Our opposition to the sex industry comes from a desire for more real sexual freedom unmediated by money and profit.
Implicit in Grant’s arguments is that women who oppose sex work are “middle class” and “white” and have no understanding of the lack of choice facing many women. She argues that this is why they cannot understand that sex work is similar to other insecure, exploitative jobs.
By reducing the arguments to personal experiences and relations rather than explore the wider forces, Grant shuts down a real discussion about the effects of prostitution, sex work and the sex industry.
To assert that “the message of anti sex work feminists is it’s the women working against sex work who are the real hard workers, shattering glass ceilings and elevating womanhood, while the tramps loll about down below” is shocking — as is the claim that those who oppose sex work do so because they fear becoming one of those “women”.
Socialists argue that it is possible to oppose the sex industry without being against the women involved, or to patronise them or to think they need “saving”. It is also possible to highlight the dangers of sex work without seeing all those involved as victims.
Any understanding of prostitution and the wider sex industry has to be rooted in the specific oppression of women and the increasing commodification of sex.
The selling of sex cannot be reduced to economic exploitation. Sex work is a product of women’s oppression, which has its roots in the rise of the family in class society.
The institution of marriage and the family developed with the emergence of private property and was a key mechanism for transferring property from one generation to the next. Maintaining the family in some form is crucial to the ruling class under capitalism.
The reproduction of labour is done privately in the family with no direct cost to the capitalist. However, the family is not just of economic value. It teaches us gender roles and hierarchy, as well as helping to provide stability in society.
In turn the family is constantly reinforced ideologically, held up as the ideal to which to aspire and to emulate. So whether a woman lives in the traditional model or not, the family shapes the role of all women in society.
At the heart of this are women as “sexual partners” and as “nurturing, caring mothers”. This gives rise to alienated relationships between men and women under capitalism and the distortion of sex and sexuality.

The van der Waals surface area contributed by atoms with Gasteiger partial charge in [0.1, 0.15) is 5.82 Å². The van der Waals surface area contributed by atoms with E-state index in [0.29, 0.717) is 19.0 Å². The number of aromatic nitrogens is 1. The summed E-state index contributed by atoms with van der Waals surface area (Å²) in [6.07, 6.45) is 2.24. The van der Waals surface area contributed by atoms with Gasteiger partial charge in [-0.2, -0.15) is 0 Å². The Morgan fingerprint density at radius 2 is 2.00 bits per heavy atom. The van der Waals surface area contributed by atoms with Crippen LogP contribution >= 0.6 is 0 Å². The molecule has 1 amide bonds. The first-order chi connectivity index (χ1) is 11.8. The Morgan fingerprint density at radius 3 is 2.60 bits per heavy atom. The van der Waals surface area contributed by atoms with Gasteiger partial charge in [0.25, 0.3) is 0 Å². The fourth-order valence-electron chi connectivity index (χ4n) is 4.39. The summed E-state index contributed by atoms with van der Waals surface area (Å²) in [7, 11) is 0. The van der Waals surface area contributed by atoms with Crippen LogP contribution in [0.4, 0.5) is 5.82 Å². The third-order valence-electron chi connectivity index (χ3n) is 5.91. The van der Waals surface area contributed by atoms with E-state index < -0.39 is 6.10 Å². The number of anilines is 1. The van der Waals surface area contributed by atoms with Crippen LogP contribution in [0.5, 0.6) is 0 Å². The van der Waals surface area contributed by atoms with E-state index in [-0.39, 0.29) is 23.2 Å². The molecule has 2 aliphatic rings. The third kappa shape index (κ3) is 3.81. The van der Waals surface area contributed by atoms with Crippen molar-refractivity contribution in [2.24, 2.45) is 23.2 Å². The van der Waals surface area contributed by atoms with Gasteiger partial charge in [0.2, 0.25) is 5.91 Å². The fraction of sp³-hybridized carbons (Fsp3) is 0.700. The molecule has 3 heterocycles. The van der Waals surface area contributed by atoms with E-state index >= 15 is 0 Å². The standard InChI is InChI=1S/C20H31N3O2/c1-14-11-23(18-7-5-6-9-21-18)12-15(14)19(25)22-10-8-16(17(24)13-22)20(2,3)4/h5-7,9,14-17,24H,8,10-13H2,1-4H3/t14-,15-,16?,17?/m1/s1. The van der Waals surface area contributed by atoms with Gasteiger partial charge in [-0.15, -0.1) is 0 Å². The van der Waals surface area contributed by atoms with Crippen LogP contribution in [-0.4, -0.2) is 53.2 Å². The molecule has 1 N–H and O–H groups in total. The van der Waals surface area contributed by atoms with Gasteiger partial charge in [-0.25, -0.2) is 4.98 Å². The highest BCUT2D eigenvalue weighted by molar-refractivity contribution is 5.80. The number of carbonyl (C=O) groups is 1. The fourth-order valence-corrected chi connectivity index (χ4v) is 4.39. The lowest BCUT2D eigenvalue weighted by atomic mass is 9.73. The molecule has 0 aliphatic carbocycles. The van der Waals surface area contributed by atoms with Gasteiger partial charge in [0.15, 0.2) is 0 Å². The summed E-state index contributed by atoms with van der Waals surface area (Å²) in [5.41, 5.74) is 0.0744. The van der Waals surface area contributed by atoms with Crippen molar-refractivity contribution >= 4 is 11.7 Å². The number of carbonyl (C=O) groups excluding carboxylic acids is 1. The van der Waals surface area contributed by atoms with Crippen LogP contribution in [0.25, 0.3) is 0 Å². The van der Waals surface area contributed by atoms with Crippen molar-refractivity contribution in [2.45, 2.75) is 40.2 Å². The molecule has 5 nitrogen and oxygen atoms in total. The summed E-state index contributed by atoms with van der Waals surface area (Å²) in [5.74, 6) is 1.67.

Rather than undermining the family, sex work is in fact its flip side. Russian revolutionary Alexandra Kollontai described prostitution as “the shadow of the family”.
Capitalism seeks to make a profit out of every aspect of our lives, including our hopes, dreams and desires. Today the market intrudes into every aspect of our humanity.
It takes the human desire for sex and sexual relations and turns it into a commodity to be bought and sold. Sexual pleasure, rather than being an expression of real relations between people, becomes something that can be bought.
Paying a woman for sex rests on the premise that the buyer can do what he wishes with her body in the time he has purchased it. Grant argues that the acts performed are negotiated between client and sex worker and therefore “should be proof enough that this is labour rather than selling one’s body”.
But this does not negate the central element of ownership (if only for a period of time), and therefore control, that comes from sex being sold as a commodity.
The sex worker’s own sexuality is not taken into account. She is providing a service. Many sex workers recount that what often happens goes far beyond what was originally negotiated — with a high risk of rape, assault and murder.
This is not only potentially damaging for the individual sex worker, but the sale of sex as a commodity feeds into the general objectification of women in wider society.
The sex industry offers a very narrow vision of sex and sexuality and perpetuates some of the worst stereotypical and sexist ideas of women. As such the sex industry is not only rooted in the oppression of women but also reinforces it.
Socialists fight for a completely different world where all aspects of life will be transformed. Nothing should be a commodity, from which a profit can be made, only available for those with money.
Sex would no longer be something that can be bought and sold. Socialists want a society without prostitution. We want real sexual freedom for everyone, not a world where poverty or addiction forces people to sell their bodies.
However, while the sex industry and prostitution do exist we support all attempts to make them safer for the women involved.